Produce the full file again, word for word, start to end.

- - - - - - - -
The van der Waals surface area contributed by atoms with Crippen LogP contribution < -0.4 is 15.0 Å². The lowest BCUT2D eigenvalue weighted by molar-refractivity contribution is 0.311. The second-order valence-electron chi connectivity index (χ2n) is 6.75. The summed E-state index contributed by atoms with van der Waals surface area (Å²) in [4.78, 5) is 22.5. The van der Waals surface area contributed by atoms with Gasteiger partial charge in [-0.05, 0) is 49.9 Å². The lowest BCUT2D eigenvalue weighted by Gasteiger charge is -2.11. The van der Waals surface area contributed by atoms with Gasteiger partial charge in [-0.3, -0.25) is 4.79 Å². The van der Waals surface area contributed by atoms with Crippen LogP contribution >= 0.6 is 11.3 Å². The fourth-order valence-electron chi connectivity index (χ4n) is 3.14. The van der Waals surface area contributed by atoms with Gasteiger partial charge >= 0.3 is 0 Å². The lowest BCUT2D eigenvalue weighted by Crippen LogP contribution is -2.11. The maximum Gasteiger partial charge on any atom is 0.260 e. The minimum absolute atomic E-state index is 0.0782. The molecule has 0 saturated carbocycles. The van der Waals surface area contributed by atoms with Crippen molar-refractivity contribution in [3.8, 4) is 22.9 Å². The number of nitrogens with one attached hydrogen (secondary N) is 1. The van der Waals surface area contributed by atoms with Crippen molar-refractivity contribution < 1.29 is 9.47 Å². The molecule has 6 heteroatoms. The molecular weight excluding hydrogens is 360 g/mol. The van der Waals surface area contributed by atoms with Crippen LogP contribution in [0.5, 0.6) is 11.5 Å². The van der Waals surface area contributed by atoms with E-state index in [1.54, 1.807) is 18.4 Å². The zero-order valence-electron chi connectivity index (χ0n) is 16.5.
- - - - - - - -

The van der Waals surface area contributed by atoms with Crippen LogP contribution < -0.4 is 15.0 Å². The lowest BCUT2D eigenvalue weighted by molar-refractivity contribution is 0.311. The second-order valence-electron chi connectivity index (χ2n) is 6.75. The summed E-state index contributed by atoms with van der Waals surface area (Å²) in [4.78, 5) is 22.5. The van der Waals surface area contributed by atoms with Gasteiger partial charge in [-0.05, 0) is 49.9 Å². The lowest BCUT2D eigenvalue weighted by Gasteiger charge is -2.11. The van der Waals surface area contributed by atoms with Gasteiger partial charge in [-0.3, -0.25) is 4.79 Å². The van der Waals surface area contributed by atoms with Crippen LogP contribution >= 0.6 is 11.3 Å². The fourth-order valence-electron chi connectivity index (χ4n) is 3.14. The van der Waals surface area contributed by atoms with Gasteiger partial charge >= 0.3 is 0 Å². The lowest BCUT2D eigenvalue weighted by Crippen LogP contribution is -2.11. The maximum Gasteiger partial charge on any atom is 0.260 e. The minimum absolute atomic E-state index is 0.0782. The molecule has 0 saturated carbocycles. The van der Waals surface area contributed by atoms with Crippen molar-refractivity contribution in [3.8, 4) is 22.9 Å². The number of nitrogens with one attached hydrogen (secondary N) is 1. The van der Waals surface area contributed by atoms with Crippen molar-refractivity contribution < 1.29 is 9.47 Å². The molecule has 6 heteroatoms. The molecular weight excluding hydrogens is 360 g/mol. The van der Waals surface area contributed by atoms with Crippen LogP contribution in [0.5, 0.6) is 11.5 Å². The van der Waals surface area contributed by atoms with E-state index in [1.54, 1.807) is 18.4 Å². The zero-order valence-electron chi connectivity index (χ0n) is 16.5.